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Employing Adult Education Principles in Instructional Design
PROCEEDINGS

, University of Houston, United States

Society for Information Technology & Teacher Education International Conference, ISBN 978-1-880094-33-4 Publisher: Association for the Advancement of Computing in Education (AACE), Waynesville, NC USA

Abstract

An instructional systems approach to learning draws on principles of instructional design and development but also draws from theories such as behaviorism, information processing, cognitive theory, adult education, and systems theory among others. This paper focuses on how instructional designers can benefit from awareness of different adult education principles or theories. Traditionally instructional design is taught by connecting educational psychology via learning theories such as behaviorism, cognitive theory, and/or constructivism to learner design considerations. Although this is an acceptable manner for introducing instructional designers to varying educational theories, it does not provide a unified epistemology of learning and knowledge creation. This paper presents theories that reflect one primary view, that is, learning is an interactive process constructed by the learner and not passively received from the environment; the basis for which adult education is based. Applications of these adult education principles are then applied to instructional design issues.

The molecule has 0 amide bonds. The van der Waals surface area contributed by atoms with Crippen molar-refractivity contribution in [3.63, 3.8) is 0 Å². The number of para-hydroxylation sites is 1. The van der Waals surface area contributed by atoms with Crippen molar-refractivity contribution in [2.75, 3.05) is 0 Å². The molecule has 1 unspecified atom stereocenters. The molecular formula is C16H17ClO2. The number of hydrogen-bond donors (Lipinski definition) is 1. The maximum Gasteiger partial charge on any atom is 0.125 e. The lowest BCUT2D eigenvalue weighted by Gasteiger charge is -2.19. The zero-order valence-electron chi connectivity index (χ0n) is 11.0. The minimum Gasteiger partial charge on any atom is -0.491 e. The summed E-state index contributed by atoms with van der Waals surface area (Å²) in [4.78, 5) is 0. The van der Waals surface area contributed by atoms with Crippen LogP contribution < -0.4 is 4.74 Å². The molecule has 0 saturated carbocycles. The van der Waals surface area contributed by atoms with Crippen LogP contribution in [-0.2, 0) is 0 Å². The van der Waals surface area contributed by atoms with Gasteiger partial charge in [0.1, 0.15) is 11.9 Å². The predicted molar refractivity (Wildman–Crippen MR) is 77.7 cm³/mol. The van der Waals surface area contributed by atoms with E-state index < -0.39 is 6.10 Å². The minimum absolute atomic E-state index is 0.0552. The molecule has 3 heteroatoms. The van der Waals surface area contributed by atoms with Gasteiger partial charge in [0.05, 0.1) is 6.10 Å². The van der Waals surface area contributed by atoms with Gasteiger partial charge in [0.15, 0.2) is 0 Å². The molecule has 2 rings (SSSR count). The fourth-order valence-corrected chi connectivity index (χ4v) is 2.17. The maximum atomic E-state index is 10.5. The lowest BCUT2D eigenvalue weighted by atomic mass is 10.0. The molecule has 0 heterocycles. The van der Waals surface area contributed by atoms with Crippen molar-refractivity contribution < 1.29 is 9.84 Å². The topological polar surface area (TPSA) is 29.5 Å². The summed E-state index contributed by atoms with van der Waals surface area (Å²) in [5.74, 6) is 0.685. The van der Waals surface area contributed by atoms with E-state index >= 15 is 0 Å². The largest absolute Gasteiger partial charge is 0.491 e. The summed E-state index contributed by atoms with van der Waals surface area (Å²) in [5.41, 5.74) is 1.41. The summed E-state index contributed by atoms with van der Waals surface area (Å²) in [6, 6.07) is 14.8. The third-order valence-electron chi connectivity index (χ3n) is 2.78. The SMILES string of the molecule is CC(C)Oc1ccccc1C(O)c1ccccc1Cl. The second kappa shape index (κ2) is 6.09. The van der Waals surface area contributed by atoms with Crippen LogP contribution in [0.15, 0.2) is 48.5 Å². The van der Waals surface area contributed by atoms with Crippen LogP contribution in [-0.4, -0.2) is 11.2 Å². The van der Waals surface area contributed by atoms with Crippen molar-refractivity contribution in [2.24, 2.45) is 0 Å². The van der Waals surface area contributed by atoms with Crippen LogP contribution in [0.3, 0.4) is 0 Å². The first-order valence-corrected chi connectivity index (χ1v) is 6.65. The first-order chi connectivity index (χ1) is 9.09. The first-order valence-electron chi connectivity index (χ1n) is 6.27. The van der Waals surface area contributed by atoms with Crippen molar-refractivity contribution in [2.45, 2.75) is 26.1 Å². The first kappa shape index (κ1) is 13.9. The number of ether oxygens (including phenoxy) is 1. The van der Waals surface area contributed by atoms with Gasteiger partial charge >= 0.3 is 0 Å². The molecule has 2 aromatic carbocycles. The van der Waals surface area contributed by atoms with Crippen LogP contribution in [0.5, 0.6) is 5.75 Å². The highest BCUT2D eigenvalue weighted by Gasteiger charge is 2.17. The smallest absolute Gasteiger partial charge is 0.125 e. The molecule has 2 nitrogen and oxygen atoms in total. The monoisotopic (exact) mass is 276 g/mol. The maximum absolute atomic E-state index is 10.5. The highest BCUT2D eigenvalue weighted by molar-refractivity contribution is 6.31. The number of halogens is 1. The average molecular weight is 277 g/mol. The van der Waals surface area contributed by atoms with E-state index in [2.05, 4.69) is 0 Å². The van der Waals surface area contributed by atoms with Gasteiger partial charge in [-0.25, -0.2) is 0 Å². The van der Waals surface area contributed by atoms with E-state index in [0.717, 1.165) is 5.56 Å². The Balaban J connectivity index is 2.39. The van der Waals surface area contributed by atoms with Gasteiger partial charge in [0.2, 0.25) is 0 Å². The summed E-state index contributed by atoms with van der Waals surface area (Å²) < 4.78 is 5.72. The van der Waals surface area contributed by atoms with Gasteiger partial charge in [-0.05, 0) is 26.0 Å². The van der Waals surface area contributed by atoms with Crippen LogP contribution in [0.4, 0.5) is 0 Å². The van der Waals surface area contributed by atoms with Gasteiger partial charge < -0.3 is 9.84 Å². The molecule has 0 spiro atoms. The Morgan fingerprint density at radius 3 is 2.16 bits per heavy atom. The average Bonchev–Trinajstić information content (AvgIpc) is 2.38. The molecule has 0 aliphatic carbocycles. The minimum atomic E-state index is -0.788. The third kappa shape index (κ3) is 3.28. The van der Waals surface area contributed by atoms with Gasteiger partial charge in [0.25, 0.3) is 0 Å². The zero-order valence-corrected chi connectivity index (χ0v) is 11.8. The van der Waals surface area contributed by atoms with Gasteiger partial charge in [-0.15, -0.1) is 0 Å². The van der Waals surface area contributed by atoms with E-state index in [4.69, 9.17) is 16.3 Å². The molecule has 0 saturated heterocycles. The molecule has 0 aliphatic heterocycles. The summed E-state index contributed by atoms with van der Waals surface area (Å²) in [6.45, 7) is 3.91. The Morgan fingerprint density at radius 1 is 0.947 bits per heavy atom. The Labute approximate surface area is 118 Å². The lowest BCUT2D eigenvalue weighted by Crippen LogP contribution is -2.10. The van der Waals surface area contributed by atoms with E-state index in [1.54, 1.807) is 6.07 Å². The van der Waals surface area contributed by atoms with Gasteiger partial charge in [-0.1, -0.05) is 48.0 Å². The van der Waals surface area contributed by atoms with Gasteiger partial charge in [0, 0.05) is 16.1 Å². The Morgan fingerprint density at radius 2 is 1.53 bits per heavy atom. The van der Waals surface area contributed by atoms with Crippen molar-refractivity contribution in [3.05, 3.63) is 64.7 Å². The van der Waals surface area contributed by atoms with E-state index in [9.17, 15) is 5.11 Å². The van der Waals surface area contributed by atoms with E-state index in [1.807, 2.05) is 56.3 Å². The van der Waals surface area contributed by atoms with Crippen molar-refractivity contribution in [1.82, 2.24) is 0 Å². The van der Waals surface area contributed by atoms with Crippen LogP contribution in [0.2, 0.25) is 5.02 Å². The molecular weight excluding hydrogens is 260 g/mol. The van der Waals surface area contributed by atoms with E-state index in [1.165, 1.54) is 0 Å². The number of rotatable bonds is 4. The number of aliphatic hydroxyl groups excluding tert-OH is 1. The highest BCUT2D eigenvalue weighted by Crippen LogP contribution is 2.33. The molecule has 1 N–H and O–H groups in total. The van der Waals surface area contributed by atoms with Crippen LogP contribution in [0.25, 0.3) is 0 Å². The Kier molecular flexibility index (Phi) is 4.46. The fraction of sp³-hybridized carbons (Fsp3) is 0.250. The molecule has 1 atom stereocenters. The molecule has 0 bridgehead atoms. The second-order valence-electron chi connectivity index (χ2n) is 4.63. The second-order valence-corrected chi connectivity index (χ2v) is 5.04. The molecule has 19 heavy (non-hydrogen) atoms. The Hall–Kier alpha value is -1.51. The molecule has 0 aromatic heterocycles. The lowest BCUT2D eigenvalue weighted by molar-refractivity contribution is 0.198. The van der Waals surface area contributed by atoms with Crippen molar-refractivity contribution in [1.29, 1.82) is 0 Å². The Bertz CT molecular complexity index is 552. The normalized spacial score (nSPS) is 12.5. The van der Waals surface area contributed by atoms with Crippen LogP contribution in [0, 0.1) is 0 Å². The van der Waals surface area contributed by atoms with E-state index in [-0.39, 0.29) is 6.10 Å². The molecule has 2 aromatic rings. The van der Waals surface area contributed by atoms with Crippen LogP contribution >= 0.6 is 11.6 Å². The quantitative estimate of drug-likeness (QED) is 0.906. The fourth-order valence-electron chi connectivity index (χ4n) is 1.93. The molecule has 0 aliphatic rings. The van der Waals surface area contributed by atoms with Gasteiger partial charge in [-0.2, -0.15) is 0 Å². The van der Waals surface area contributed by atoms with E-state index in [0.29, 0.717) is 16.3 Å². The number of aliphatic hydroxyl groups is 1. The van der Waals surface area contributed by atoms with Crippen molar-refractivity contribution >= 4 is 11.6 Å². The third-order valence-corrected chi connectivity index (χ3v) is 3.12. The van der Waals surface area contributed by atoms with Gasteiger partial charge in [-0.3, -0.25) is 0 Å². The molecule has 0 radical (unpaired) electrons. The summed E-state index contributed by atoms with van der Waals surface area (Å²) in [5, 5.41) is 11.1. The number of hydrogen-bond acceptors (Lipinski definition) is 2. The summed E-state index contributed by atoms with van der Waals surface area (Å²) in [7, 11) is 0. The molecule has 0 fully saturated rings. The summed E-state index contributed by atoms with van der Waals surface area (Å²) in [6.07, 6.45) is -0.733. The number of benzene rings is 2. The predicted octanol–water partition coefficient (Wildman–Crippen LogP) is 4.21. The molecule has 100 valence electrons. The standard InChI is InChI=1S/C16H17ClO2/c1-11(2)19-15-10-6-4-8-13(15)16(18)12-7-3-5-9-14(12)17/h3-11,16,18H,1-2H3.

Citation

DeMartino, D.J. (1999). Employing Adult Education Principles in Instructional Design. In J. Price, J. Willis, D. Willis, M. Jost & S. Boger-Mehall (Eds.), Proceedings of SITE 1999--Society for Information Technology & Teacher Education International Conference (pp. 783-788). Waynesville, NC USA: Association for the Advancement of Computing in Education (AACE). Retrieved February 8, 2023 from .

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